Suddenly, the battle against Eastern European film piracy is not the comedy of errors it always appears. At least, not in Hungary.
A recent decision by the Hungarian parliament to make video piracy a criminal offense is being touted by industry analysts as a constructive bid to rid the nation of a problem that robs Magyar and U.S. studios of 2 billion forints ($ 23 million) a year.
“This is the first step on the road,” explained Tivadar Parvy, program director of the Hungarian Foundation for Copyright Protection of Audiovisual Works (ASVA). ASVA is considered the vanguard of the country’s anti-piracy campaign.
The law, which reportedly takes effect May 1, does seemingly represent a giant step forward for Budapest-based video distribs and the Motion Picture Export Assn. of America. Both have repeatedly lobbied Hungarian officials to take a tougher stand against black marketeers, who reportedly control between 80 % and 85% of the nation’s video distribution market.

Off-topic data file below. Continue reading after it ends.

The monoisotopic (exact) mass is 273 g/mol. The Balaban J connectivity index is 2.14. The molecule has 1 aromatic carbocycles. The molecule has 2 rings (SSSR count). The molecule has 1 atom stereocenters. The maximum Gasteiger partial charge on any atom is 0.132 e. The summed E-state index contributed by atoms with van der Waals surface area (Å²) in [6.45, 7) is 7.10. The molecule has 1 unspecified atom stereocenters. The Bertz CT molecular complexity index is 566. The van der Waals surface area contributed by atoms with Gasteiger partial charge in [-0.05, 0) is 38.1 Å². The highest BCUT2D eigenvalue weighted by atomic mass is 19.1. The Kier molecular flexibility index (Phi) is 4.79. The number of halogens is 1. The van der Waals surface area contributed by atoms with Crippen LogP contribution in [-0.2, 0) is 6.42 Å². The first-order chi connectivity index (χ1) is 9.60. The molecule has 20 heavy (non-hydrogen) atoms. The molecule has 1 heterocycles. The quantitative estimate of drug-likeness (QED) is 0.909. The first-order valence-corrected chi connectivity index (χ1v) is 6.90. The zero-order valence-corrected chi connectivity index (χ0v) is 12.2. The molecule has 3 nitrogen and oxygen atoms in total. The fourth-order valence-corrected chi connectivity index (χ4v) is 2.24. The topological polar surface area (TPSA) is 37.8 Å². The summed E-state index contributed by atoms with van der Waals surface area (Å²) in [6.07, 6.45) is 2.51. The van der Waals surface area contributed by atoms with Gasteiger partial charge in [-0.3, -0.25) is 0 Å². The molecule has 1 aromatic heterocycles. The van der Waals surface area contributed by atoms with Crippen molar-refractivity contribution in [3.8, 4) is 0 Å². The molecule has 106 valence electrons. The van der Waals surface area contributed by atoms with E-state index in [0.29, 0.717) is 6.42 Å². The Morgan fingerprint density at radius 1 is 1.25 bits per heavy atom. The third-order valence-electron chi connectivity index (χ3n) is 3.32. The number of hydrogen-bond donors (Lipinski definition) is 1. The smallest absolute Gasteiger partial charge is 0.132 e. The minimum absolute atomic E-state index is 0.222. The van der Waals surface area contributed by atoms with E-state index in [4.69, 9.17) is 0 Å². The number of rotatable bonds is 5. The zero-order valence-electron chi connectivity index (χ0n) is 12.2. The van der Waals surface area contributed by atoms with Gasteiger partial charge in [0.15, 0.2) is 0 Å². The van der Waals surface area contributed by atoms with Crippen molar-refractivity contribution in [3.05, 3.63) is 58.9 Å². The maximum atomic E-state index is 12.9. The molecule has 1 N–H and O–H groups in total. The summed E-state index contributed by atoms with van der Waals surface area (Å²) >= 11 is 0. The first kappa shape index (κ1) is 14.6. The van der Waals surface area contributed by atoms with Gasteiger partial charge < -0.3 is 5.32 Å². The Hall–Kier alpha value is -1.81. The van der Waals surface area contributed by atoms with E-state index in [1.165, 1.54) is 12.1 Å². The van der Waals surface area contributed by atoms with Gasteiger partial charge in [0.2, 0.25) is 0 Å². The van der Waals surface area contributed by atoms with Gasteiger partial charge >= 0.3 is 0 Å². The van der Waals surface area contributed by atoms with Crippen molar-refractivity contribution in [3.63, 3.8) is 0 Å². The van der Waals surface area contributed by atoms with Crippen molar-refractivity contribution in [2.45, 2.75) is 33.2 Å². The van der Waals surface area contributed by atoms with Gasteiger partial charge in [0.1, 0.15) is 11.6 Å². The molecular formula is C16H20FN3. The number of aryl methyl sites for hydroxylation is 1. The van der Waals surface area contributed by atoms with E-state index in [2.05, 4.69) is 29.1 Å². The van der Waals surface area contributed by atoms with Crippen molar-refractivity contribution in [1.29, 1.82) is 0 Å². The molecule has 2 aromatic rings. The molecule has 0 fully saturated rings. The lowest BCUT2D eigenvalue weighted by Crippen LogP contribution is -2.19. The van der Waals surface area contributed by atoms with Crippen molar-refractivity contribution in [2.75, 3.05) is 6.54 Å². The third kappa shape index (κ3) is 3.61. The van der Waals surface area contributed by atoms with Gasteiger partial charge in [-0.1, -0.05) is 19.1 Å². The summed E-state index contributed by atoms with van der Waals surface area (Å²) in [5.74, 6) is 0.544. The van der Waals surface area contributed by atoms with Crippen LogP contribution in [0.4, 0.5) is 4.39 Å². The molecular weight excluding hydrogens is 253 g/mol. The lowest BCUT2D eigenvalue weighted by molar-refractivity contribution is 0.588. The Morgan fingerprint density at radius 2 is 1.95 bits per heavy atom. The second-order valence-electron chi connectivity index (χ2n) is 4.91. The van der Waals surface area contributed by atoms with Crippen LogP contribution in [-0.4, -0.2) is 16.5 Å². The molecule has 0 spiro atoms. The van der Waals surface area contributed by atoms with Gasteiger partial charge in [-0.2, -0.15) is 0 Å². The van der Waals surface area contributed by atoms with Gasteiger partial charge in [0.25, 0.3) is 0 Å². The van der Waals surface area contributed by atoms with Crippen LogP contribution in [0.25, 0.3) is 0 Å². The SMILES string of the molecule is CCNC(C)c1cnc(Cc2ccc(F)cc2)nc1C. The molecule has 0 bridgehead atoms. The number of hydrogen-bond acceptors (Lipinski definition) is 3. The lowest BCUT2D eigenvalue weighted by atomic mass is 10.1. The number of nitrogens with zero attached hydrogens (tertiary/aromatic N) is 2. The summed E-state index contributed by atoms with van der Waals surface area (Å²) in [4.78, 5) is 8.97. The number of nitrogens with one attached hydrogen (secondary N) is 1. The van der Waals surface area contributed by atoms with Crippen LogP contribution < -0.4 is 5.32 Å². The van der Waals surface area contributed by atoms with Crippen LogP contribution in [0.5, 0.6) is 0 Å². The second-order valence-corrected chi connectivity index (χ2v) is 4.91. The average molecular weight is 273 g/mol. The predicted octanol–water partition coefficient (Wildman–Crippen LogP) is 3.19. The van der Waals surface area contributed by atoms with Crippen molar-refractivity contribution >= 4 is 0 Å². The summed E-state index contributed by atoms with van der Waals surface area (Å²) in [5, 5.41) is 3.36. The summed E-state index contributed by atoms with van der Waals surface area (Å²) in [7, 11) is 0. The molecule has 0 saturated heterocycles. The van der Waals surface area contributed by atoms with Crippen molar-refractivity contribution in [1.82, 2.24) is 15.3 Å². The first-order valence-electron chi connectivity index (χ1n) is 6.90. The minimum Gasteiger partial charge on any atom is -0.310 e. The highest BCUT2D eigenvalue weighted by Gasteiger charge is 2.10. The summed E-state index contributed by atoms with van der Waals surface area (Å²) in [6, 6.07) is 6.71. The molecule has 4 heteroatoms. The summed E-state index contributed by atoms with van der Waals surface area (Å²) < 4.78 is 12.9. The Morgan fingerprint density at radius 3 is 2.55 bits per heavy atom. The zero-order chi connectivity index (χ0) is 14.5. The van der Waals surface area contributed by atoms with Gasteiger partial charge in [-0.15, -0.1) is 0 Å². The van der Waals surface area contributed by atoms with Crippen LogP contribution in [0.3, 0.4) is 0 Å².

Where Hungarian law previously regarded video copyright infringement as little more than a misdemeanor, punishable by minor fines, this new law makes film piracy a criminal act carrying a penalty of five-years imprisonment.